Investigating the functions and activities of genes requires proper annotation of the transcribed units. However, transcript assembly efforts have produced a surprisingly large variation in the number of transcripts, and especially so for noncoding transcripts. This heterogeneity in assembled transcript sets might be partially explained by sequencing depth. Here, we used real and simulated short-read sequencing data as well as long-read data to systematically investigate the impact of sequencing depths on the accuracy of assembled transcripts. We assembled and analyzed transcripts from 671 human short-read data sets and four long-read data sets. At the first level, there is a positive correlation between the number of reads and the number of recovered transcripts. However, the effect of the sequencing depth varied based on cell or tissue type, the type of read and the nature and expression levels of the transcripts. The detection of coding transcripts saturated rapidly with both short and long-reads, however, there was no sign of early saturation for noncoding transcripts at any sequencing depth. Increasing long-read sequencing depth specifically benefited transcripts containing transposable elements. Finally, we show how single-cell RNA-seq can be guided by transcripts assembled from bulk long-read samples, and demonstrate that noncoding transcripts are expressed at similar levels to coding transcripts but are expressed in fewer cells. This study highlights the impact of sequencing depth on transcript assembly.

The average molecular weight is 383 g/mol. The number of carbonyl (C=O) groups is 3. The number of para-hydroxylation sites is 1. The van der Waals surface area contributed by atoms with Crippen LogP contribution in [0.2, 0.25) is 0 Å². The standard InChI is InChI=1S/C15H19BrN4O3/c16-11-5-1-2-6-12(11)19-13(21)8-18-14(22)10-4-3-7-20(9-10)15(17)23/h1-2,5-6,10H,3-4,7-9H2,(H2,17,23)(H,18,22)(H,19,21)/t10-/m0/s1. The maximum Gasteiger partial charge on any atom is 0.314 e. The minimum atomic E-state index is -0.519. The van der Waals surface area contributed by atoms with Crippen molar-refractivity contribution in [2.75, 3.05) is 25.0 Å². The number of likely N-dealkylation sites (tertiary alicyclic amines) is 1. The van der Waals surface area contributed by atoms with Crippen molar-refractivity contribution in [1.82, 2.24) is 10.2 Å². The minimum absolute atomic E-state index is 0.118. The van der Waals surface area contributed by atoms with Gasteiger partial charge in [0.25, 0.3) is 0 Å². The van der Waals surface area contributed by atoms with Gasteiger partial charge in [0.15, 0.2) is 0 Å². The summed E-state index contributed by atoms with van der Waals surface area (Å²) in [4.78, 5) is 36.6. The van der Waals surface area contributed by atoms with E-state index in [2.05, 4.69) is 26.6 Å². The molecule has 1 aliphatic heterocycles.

Keywords: Coding transcripts; Noncoding transcripts; Sequencing depth; Transcript assembly; Transposable elements.
© 2022. The Author(s).